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Impact of Probiotics on the Intestinal Microbiota

This study has been completed.
Information provided by (Responsible Party):
Maria Isabel Toulson Davisson Correia, Federal University of Minas Gerais Identifier:
First received: May 27, 2012
Last updated: September 9, 2016
Last verified: September 2016
The purpose of this study is to assess the impact of probiotic administration (Saccharomyces boulardii) on patients undergoing colorectal resections comparing to the routine protocol by assessing: (1)intestinal microbiota modulation using RT-PCR to measure cytokine in the mucosa; (2) assess postoperative complications, mainly infectious and mortality, as well as length of hospital stay

Condition Intervention Phase
Colorectal Cancer Dietary Supplement: Saccharomyces boulardii Phase 4

Study Type: Interventional
Study Design: Allocation: Randomized
Intervention Model: Parallel Assignment
Masking: Open Label
Primary Purpose: Prevention
Official Title: Impact of Probiotics on the Intestinal Microbiota and Its Association With Postoperative Outcome After Colorectal Surgery

Further study details as provided by Maria Isabel Toulson Davisson Correia, Federal University of Minas Gerais:

Primary Outcome Measures:
  • Mucosal cytokine [ Time Frame: April 2013 ]
    To assess mucosal cytokine levels

Secondary Outcome Measures:
  • Short chain fatty acids [ Time Frame: April 2013 ]
    Assess mucosal short chain fatty acids

Enrollment: 33
Study Start Date: March 2010
Study Completion Date: March 2013
Primary Completion Date: July 2012 (Final data collection date for primary outcome measure)
Arms Assigned Interventions
No Intervention: Control group
No intervention at all
Experimental: Study group
Use of Saccharomyces boulardii, 100mg for at least seven days before surgery
Dietary Supplement: Saccharomyces boulardii
100mg daily for seven days prior to surgery
Other Name: Floratil

Detailed Description:
The intestinal microbiota, a complex and dynamic population of different bacterial species, under normal circumstances, represents an important contribution to the health of the host. This plays a key role by maintaining the integrity of the epithelial barrier and helping the development of mucosal immunity. However, under some stressful situations, such as after gastrointestinal surgery, infectious complications may be originated from the patient's own intestinal microbiota. This leads to the so called "gut origin of sepsis" hypothesis. On the other hand, under similar conditions, the supply of probiotics, the good bacteria, has been shown to be beneficial, despite few controversial results. Therefore, it is important to carefully assess the efficacy of probiotics in the prevention and treatment of complications in surgical patients, as well as to evaluate the safety of its use.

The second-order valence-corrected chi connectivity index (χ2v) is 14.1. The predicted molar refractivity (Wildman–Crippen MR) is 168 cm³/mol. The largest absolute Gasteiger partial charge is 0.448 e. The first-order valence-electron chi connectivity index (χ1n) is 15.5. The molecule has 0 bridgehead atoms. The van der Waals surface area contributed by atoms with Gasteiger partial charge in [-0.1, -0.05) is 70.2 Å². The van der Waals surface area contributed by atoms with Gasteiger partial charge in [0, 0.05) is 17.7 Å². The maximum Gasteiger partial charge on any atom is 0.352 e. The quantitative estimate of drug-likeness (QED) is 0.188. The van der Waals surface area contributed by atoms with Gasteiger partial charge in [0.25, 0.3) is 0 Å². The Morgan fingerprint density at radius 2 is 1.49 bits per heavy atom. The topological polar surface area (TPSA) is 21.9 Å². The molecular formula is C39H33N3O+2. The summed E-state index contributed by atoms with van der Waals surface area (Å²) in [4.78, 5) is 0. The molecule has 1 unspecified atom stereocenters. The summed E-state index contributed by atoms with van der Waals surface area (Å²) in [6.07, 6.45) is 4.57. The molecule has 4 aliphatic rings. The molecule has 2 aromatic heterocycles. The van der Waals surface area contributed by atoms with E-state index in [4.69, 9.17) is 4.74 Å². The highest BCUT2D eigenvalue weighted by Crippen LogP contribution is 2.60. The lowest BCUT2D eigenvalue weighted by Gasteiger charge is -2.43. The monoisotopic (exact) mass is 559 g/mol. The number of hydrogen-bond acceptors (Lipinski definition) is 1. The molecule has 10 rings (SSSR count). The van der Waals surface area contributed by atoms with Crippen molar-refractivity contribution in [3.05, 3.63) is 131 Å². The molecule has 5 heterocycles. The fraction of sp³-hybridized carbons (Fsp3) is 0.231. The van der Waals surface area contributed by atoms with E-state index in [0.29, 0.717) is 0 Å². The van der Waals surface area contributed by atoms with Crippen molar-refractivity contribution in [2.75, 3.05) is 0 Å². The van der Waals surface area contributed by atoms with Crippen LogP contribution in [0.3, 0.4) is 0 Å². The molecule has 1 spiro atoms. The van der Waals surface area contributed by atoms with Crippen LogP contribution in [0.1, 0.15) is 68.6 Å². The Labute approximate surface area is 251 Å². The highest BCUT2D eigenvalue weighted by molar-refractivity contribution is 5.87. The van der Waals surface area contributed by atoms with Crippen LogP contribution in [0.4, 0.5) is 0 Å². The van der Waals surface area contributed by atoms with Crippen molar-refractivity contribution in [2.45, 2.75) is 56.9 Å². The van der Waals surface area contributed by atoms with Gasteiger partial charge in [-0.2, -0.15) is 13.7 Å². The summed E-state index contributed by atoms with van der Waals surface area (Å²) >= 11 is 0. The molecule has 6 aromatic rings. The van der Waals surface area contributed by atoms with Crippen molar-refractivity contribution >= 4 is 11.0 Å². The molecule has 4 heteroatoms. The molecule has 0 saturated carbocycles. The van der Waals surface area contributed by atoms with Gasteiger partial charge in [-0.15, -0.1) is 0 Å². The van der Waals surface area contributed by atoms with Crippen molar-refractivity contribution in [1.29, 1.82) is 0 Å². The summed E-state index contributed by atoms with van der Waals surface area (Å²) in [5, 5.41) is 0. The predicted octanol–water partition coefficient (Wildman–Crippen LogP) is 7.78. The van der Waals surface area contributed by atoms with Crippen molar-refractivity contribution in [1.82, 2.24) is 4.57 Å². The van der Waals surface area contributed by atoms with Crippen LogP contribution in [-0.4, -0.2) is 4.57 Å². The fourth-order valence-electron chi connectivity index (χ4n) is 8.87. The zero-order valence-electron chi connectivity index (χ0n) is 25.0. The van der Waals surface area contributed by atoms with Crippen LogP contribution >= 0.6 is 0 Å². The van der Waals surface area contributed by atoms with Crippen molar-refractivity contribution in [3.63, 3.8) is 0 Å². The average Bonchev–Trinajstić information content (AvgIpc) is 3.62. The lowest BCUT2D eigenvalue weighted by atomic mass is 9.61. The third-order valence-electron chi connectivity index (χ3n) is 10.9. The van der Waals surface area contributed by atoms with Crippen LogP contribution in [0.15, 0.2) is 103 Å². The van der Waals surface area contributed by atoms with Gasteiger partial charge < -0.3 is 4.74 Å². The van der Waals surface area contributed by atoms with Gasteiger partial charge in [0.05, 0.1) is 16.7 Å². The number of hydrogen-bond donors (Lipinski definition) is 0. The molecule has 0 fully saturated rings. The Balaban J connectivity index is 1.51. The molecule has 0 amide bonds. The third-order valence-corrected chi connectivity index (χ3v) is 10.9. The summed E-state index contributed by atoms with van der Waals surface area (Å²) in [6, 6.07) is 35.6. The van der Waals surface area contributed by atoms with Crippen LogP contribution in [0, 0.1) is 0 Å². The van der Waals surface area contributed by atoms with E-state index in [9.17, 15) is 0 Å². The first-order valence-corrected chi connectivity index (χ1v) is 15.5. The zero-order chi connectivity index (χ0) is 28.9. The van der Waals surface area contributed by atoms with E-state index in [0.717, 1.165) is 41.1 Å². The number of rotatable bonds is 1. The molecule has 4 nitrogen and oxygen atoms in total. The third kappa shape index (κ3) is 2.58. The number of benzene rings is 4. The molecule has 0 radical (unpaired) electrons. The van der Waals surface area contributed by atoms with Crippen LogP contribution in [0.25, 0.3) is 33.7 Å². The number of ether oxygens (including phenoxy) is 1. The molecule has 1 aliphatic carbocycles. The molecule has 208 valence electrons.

Ages Eligible for Study:   18 Years and older   (Adult, Senior)
Sexes Eligible for Study:   All
Accepts Healthy Volunteers:   No

Inclusion Criteria:

  • older than 18 years old
  • intend to undergo elective colon resection at the UFMG Hospital

Exclusion Criteria:

  • Patients in use of steroids
  • Patients unable to receive the probiotics for, at least, 7 days before the operation
  • Changes to the operation strategy
  • Patients that discontinued probiotic use
  • Patients who had previously taken any probiotic or prebiotic
  Contacts and Locations
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Please refer to this study by its identifier: NCT01609660

Sponsors and Collaborators
Federal University of Minas Gerais
Principal Investigator: Maria Isabel Correia, MD, PhD UFMG
  More Information

Responsible Party: Maria Isabel Toulson Davisson Correia, Professor of Surgery, responsible investigator, Federal University of Minas Gerais Identifier: NCT01609660     History of Changes
Other Study ID Numbers: CDS - APQ-01005-11
CDS - APQ-01005-11 ( Other Grant/Funding Number: FAPEMIG - CDS - APQ-01005-11 )
Study First Received: May 27, 2012
Last Updated: September 9, 2016
Individual Participant Data (IPD) Sharing Statement:
Plan to Share IPD: Yes
Plan Description: Scientific publications

Keywords provided by Maria Isabel Toulson Davisson Correia, Federal University of Minas Gerais:
short chain fatty acids
colorectal surgery

Additional relevant MeSH terms:
Colorectal Neoplasms
Intestinal Neoplasms
Gastrointestinal Neoplasms
Digestive System Neoplasms
Neoplasms by Site
Digestive System Diseases
Gastrointestinal Diseases
Colonic Diseases
Intestinal Diseases
Rectal Diseases processed this record on August 16, 2017